The Maginicient Seven of Alimony Collection

Even though such orders are important components of an equitable property division, many obligors (people who pay spousal support) see alimony orders as unfair financial penalties. That’s especially true if the order is more than a few years old. Seven or eight years is a long time to pay seven or eight hundred dollars a month. As a result, obligees (people who receive support) do not get a significant portion of the $9 billion per year in court-ordered payments.

If your court order does not match the amount of spousal support your ex pays, a Buffalo, MN divorce lawyer can give you a number of collection options.

Demand Letter

Buffalo, MN divorce lawyers commonly use demand letters in personal injury cases. These letters sketch out the legal basis of the claim, which in this case, is an existing court order. Then, most letters demand a settlement payment and also give obligors the option to work out a permanent solution.

These letters never produce any money right away. But they are excellent attention-getting devices. That’s especially true if a divorce mill handled your marriage dissolution or you did not have a separate Buffalo, MN divorce lawyer during the initial proceeding.

Conciliation Cout Lawsuit

Chapter 491A courts are the small claims courts in Minnesota. These judges deal with a number of issues, including suits for money damages if the amount in controversy is less than $15,000. That’s nearly always the case with regard to past-due alimony, even if the obligor is several months behind.

Small claims court is a little like Judge Judy without cameras. You do not need a Buffalo, MN divorce lawyer. In fact, lawyers often get in the way. If you are prepared, you will probably win. And, an attorney can help you prepare your case.

The big downside of Conciliation Court is that it is normally not a court of record, and so the obligor can automatically appeal the decision. That appeal completely wipes out the judgment. But, most people don’t know that.

Family Court Contempt Order

A civil contempt order is a step up from a Conciliation Court judgment. Contempt orders are only appealable under limited circumstances. The only way to deal with them, in most cases, is to purge the order by complying with it or coming to an agreement with the other side.

This agreement usually consists of a lump-sum payment up front of perhaps half the arrearage, and a payment plan for the rest. It may be a good idea to modify the amount downward as well. If the obligor feels like he won something, he may be more inclined to voluntarily comply. That’s also a win for the obligee.

Keep reading to find out more ways to convert court orders into real money.

Federal Payment Intercept

Lots of people get tax refunds in the spring. Many other people receive Social Security or other federal benefits. In some cases, a judge may sign an order authorizing the obligee to intercept these payments to satisfy the arrearage.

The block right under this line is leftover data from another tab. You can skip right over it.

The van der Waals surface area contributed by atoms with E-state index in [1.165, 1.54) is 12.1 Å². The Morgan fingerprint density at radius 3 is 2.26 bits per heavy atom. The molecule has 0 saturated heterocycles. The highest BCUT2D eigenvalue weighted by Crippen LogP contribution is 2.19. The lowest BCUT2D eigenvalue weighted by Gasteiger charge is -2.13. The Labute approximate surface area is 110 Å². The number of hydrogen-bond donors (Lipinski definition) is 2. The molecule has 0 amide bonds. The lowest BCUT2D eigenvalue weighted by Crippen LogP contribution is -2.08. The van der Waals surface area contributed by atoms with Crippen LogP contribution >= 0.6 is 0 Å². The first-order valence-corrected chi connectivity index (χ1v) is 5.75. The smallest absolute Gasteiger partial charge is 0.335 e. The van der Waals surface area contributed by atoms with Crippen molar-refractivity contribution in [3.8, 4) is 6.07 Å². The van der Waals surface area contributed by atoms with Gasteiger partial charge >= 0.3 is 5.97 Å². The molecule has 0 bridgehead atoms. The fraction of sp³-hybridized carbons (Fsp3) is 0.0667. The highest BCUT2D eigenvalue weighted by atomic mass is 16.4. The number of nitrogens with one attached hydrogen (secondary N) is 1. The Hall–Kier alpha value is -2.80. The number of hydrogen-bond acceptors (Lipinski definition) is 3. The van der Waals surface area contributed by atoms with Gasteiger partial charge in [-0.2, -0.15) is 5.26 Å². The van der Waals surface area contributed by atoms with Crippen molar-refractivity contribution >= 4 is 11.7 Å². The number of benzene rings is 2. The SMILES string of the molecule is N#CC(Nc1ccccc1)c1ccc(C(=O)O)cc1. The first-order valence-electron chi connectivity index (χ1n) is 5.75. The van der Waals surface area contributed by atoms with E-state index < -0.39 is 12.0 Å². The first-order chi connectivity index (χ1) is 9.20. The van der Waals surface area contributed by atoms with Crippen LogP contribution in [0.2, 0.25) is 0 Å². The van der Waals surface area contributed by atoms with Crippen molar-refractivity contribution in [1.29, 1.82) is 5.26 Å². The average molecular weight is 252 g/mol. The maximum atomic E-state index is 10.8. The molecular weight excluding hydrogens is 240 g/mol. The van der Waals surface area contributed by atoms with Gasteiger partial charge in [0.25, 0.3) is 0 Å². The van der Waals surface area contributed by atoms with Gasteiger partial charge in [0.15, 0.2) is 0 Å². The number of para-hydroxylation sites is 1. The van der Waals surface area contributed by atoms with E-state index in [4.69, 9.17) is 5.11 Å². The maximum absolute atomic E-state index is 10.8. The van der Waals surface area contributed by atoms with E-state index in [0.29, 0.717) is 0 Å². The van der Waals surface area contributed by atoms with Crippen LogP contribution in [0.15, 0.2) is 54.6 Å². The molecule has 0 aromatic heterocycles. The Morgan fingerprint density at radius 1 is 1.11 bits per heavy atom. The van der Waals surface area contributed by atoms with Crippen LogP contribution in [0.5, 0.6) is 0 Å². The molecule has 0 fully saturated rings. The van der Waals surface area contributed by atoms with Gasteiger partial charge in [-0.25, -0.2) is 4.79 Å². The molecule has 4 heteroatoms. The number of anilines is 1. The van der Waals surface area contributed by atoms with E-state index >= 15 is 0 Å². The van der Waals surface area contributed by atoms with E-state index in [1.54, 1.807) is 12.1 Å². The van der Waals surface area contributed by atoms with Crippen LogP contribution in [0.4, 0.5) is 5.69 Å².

These payment intercepts are quite common in child support cases, but somewhat rare with regard to alimony. The judge will probably not sign such an order unless the spousal support is clearly need-based (e.g. the obligee has custody of a disabled child). Additionally, payment intercept could stir up a hornet’s nest. Many obligors are very unhappy, to say the least, when they do not get payments they feel like they deserve.

License/Passport Suspension

This enforcement method is basically low-intensity payment intercept. Suspension is an attention-getting measure as opposed to a money-generating measure. So, a suspension may not stir up a hornet’s nest. And, the obligor must take care of the arrearage sooner or later. However, most Wright County family law judges only authorize license suspension in limited cases.

Wage Garnishment

This option may be the best alimony arrearage collection tool. It’s easy to use, effective, and may be available with or without a court order.

Typically, Buffalo, MN divorce lawyers include suspended wage withholding orders in alimony orders. There is usually a statement that the order does not go into effect unless the obligor falls behind. Such order become active if the obligee files a request and sends notice to the obligor’s payroll agent. That latter task is sometimes easier said than done. A Conciliation Court judge probably will not authorize wage garnishment, but a family court judge will almost certainly allow such action.

Lien

The final alimony collection method is also an attention-getting measure. Even if the obligor owns no real property in Wright County, a lien is often effective.

Generall, no separate court action is necessary. The obligee just files a copy of the judgment in the property records. Before the obligor transfers the property, the obligor must discharge the lien. These documents also adversely affect credit scores. Credit liens, like property liens, only go away if the person who placed the lien dissolves it, at least in most cases.

Work With a Forceful Attorney

If you are not getting the right amount of alimony, you have options. For a free consultation with an experienced Buffalo, MN divorce lawyer, contact Carlson & Jones, P.A. After-hours visits are available.

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